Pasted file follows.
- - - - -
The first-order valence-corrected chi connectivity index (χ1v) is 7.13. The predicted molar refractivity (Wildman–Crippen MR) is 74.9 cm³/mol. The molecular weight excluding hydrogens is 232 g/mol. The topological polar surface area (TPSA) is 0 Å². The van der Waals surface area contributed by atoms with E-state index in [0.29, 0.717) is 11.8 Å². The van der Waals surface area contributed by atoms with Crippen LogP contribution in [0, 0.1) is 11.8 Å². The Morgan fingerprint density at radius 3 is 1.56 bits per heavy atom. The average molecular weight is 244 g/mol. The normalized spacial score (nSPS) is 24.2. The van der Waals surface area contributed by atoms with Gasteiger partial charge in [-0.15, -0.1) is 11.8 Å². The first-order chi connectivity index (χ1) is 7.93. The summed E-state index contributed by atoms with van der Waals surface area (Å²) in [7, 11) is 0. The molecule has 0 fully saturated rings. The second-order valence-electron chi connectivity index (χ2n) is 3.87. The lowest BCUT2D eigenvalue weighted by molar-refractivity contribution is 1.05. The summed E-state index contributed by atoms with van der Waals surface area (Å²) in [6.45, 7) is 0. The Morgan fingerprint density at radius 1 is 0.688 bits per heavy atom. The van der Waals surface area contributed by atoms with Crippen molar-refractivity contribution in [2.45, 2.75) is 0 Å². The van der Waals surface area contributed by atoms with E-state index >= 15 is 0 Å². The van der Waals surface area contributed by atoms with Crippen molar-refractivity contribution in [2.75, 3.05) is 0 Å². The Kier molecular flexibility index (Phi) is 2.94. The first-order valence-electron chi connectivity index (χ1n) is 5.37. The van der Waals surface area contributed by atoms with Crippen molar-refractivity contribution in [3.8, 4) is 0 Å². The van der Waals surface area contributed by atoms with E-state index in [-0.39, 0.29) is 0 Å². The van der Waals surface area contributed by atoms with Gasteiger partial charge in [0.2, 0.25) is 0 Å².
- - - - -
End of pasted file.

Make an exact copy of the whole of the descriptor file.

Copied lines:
The first-order valence-corrected chi connectivity index (χ1v) is 7.13. The predicted molar refractivity (Wildman–Crippen MR) is 74.9 cm³/mol. The molecular weight excluding hydrogens is 232 g/mol. The topological polar surface area (TPSA) is 0 Å². The van der Waals surface area contributed by atoms with E-state index in [0.29, 0.717) is 11.8 Å². The van der Waals surface area contributed by atoms with Crippen LogP contribution in [0, 0.1) is 11.8 Å². The Morgan fingerprint density at radius 3 is 1.56 bits per heavy atom. The average molecular weight is 244 g/mol. The normalized spacial score (nSPS) is 24.2. The van der Waals surface area contributed by atoms with Gasteiger partial charge in [-0.15, -0.1) is 11.8 Å². The first-order chi connectivity index (χ1) is 7.93. The summed E-state index contributed by atoms with van der Waals surface area (Å²) in [7, 11) is 0. The molecule has 0 fully saturated rings. The second-order valence-electron chi connectivity index (χ2n) is 3.87. The lowest BCUT2D eigenvalue weighted by molar-refractivity contribution is 1.05. The summed E-state index contributed by atoms with van der Waals surface area (Å²) in [6.45, 7) is 0. The Morgan fingerprint density at radius 1 is 0.688 bits per heavy atom. The van der Waals surface area contributed by atoms with Crippen molar-refractivity contribution in [2.45, 2.75) is 0 Å². The van der Waals surface area contributed by atoms with E-state index >= 15 is 0 Å². The van der Waals surface area contributed by atoms with Crippen molar-refractivity contribution in [2.75, 3.05) is 0 Å². The Kier molecular flexibility index (Phi) is 2.94. The first-order valence-electron chi connectivity index (χ1n) is 5.37. The van der Waals surface area contributed by atoms with Crippen molar-refractivity contribution in [3.8, 4) is 0 Å². The van der Waals surface area contributed by atoms with E-state index in [-0.39, 0.29) is 0 Å². The van der Waals surface area contributed by atoms with Gasteiger partial charge in [0.2, 0.25) is 0 Å².